Loughrin v. United States
573 U.S. ___ (2014)

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Justia Opinion Summary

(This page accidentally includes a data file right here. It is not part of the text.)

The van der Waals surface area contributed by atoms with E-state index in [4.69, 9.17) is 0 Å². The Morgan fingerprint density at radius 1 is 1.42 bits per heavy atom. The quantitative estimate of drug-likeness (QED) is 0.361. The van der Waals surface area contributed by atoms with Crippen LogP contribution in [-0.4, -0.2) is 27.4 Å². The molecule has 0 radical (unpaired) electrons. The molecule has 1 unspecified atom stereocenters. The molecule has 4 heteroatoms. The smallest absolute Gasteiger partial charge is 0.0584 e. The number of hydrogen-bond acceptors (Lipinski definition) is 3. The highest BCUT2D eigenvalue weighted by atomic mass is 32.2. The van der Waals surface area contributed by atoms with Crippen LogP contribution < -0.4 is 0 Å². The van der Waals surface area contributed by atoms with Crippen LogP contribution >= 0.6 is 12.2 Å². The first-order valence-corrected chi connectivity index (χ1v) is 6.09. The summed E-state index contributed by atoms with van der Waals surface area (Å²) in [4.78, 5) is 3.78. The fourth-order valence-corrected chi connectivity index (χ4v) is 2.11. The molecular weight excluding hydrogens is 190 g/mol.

The bank fraud statute, 18 U.S.C. 1344(2), makes it a crime to “knowingly execut[e] a scheme ... to obtain” property owned by, or under the custody of, a bank “by means of false or fraudulent pretenses.” Loughrin was charged with bank fraud after he was caught forging stolen checks, using them to buy goods at a Target store, and then returning the goods for cash. The district court declined to give Loughrin’s proposed jury instruction that section 1344(2) required proof of “intent to defraud a financial institution.” A jury convicted Loughrin. The Tenth Circuit and Supreme Court affirmed. Section 1344(2) does not require proof that a defendant intended to defraud a financial institution, but requires only that a defendant intended to obtain bank property and that this was accomplished “by means of” a false statement. Imposing Loughrin’s proposed requirement would prevent the law from applying to cases falling within the statute’s clear terms, such as frauds directed against a third-party custodian of bank-owned property. The Court rejected Loughrin’s argument that without an element of intent to defraud a bank, section 1344(2) would apply to every minor fraud in which the victim happens to pay by check, stating that the statutory language limits application to cases in which the misrepresentation has some real connection to a federally insured bank, and thus to the pertinent federal interest.